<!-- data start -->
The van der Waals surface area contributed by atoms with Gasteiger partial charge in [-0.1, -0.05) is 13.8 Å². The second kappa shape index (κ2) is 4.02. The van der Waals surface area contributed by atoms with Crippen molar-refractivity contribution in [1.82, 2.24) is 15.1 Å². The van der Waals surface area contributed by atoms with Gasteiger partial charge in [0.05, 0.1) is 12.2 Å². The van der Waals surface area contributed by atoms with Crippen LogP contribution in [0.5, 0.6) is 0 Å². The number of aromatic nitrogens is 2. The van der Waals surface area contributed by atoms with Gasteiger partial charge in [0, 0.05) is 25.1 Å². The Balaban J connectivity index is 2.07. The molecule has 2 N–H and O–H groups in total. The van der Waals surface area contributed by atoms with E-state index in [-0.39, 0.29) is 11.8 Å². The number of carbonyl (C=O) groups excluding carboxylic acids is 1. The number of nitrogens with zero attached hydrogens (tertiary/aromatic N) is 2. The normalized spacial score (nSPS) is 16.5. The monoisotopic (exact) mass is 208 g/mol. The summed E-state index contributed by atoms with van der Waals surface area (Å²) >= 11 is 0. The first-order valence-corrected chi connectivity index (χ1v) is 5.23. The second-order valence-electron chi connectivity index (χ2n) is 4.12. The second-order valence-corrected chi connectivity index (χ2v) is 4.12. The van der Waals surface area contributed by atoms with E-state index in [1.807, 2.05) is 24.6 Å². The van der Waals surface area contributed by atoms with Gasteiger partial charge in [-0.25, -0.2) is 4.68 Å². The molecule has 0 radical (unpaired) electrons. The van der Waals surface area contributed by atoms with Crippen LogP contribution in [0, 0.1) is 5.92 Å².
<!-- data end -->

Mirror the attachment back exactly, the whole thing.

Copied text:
The van der Waals surface area contributed by atoms with Gasteiger partial charge in [-0.1, -0.05) is 13.8 Å². The second kappa shape index (κ2) is 4.02. The van der Waals surface area contributed by atoms with Crippen molar-refractivity contribution in [1.82, 2.24) is 15.1 Å². The van der Waals surface area contributed by atoms with Gasteiger partial charge in [0.05, 0.1) is 12.2 Å². The van der Waals surface area contributed by atoms with Crippen LogP contribution in [0.5, 0.6) is 0 Å². The number of aromatic nitrogens is 2. The van der Waals surface area contributed by atoms with Gasteiger partial charge in [0, 0.05) is 25.1 Å². The Balaban J connectivity index is 2.07. The molecule has 2 N–H and O–H groups in total. The van der Waals surface area contributed by atoms with E-state index in [-0.39, 0.29) is 11.8 Å². The number of carbonyl (C=O) groups excluding carboxylic acids is 1. The number of nitrogens with zero attached hydrogens (tertiary/aromatic N) is 2. The normalized spacial score (nSPS) is 16.5. The monoisotopic (exact) mass is 208 g/mol. The summed E-state index contributed by atoms with van der Waals surface area (Å²) >= 11 is 0. The first-order valence-corrected chi connectivity index (χ1v) is 5.23. The second-order valence-electron chi connectivity index (χ2n) is 4.12. The second-order valence-corrected chi connectivity index (χ2v) is 4.12. The van der Waals surface area contributed by atoms with E-state index in [1.807, 2.05) is 24.6 Å². The van der Waals surface area contributed by atoms with Gasteiger partial charge in [-0.25, -0.2) is 4.68 Å². The molecule has 0 radical (unpaired) electrons. The van der Waals surface area contributed by atoms with Crippen LogP contribution in [0, 0.1) is 5.92 Å².